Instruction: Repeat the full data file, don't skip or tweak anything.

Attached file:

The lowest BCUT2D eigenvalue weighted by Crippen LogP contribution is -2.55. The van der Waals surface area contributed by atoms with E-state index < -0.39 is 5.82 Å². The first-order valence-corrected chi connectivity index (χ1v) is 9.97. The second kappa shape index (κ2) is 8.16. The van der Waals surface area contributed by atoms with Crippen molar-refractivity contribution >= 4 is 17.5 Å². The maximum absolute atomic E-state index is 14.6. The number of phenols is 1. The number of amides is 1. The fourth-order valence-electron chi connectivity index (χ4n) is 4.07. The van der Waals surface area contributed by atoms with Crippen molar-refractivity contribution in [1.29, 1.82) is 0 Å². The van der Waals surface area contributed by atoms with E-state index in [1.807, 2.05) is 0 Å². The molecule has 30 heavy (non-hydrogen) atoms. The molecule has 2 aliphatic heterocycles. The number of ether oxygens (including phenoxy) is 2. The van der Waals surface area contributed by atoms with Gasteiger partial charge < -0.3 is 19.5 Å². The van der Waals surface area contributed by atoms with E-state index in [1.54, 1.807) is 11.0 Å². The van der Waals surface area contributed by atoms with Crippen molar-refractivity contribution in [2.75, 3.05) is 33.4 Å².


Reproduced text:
The lowest BCUT2D eigenvalue weighted by Crippen LogP contribution is -2.55. The van der Waals surface area contributed by atoms with E-state index < -0.39 is 5.82 Å². The first-order valence-corrected chi connectivity index (χ1v) is 9.97. The second kappa shape index (κ2) is 8.16. The van der Waals surface area contributed by atoms with Crippen molar-refractivity contribution >= 4 is 17.5 Å². The maximum absolute atomic E-state index is 14.6. The number of phenols is 1. The number of amides is 1. The fourth-order valence-electron chi connectivity index (χ4n) is 4.07. The van der Waals surface area contributed by atoms with Crippen molar-refractivity contribution in [1.29, 1.82) is 0 Å². The van der Waals surface area contributed by atoms with E-state index in [1.807, 2.05) is 0 Å². The molecule has 30 heavy (non-hydrogen) atoms. The molecule has 2 aliphatic heterocycles. The number of ether oxygens (including phenoxy) is 2. The van der Waals surface area contributed by atoms with Gasteiger partial charge < -0.3 is 19.5 Å². The van der Waals surface area contributed by atoms with E-state index in [1.54, 1.807) is 11.0 Å². The van der Waals surface area contributed by atoms with Crippen molar-refractivity contribution in [2.75, 3.05) is 33.4 Å².